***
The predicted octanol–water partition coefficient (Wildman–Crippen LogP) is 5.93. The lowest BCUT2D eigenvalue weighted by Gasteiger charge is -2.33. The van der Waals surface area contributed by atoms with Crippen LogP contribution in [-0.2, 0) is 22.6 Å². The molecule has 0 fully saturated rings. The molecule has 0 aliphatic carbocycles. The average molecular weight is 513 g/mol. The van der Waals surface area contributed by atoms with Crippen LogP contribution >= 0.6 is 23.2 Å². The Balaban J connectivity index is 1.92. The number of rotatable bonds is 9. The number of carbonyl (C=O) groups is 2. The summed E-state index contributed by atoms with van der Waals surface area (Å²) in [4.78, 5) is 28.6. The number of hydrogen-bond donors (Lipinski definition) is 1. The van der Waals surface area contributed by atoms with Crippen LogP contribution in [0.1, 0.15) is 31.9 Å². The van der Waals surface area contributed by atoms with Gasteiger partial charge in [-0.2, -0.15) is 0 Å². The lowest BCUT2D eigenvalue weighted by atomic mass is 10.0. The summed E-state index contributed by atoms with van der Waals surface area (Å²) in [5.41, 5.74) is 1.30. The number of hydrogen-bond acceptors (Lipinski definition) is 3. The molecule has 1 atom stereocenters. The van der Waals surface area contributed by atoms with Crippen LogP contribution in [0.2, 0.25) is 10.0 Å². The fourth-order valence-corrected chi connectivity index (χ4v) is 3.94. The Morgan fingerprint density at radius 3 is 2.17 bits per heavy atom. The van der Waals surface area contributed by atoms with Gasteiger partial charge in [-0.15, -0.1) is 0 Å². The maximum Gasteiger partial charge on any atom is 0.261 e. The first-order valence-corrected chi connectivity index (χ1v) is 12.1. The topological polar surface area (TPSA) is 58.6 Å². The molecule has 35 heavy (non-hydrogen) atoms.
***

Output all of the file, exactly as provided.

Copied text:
The predicted octanol–water partition coefficient (Wildman–Crippen LogP) is 5.93. The lowest BCUT2D eigenvalue weighted by Gasteiger charge is -2.33. The van der Waals surface area contributed by atoms with Crippen LogP contribution in [-0.2, 0) is 22.6 Å². The molecule has 0 fully saturated rings. The molecule has 0 aliphatic carbocycles. The average molecular weight is 513 g/mol. The van der Waals surface area contributed by atoms with Crippen LogP contribution >= 0.6 is 23.2 Å². The Balaban J connectivity index is 1.92. The number of rotatable bonds is 9. The number of carbonyl (C=O) groups is 2. The summed E-state index contributed by atoms with van der Waals surface area (Å²) in [4.78, 5) is 28.6. The number of hydrogen-bond donors (Lipinski definition) is 1. The van der Waals surface area contributed by atoms with Crippen LogP contribution in [0.1, 0.15) is 31.9 Å². The van der Waals surface area contributed by atoms with Gasteiger partial charge in [-0.2, -0.15) is 0 Å². The lowest BCUT2D eigenvalue weighted by atomic mass is 10.0. The summed E-state index contributed by atoms with van der Waals surface area (Å²) in [5.41, 5.74) is 1.30. The number of hydrogen-bond acceptors (Lipinski definition) is 3. The molecule has 1 atom stereocenters. The van der Waals surface area contributed by atoms with Crippen LogP contribution in [0.2, 0.25) is 10.0 Å². The fourth-order valence-corrected chi connectivity index (χ4v) is 3.94. The Morgan fingerprint density at radius 3 is 2.17 bits per heavy atom. The van der Waals surface area contributed by atoms with Gasteiger partial charge in [-0.15, -0.1) is 0 Å². The maximum Gasteiger partial charge on any atom is 0.261 e. The first-order valence-corrected chi connectivity index (χ1v) is 12.1. The topological polar surface area (TPSA) is 58.6 Å². The molecule has 35 heavy (non-hydrogen) atoms.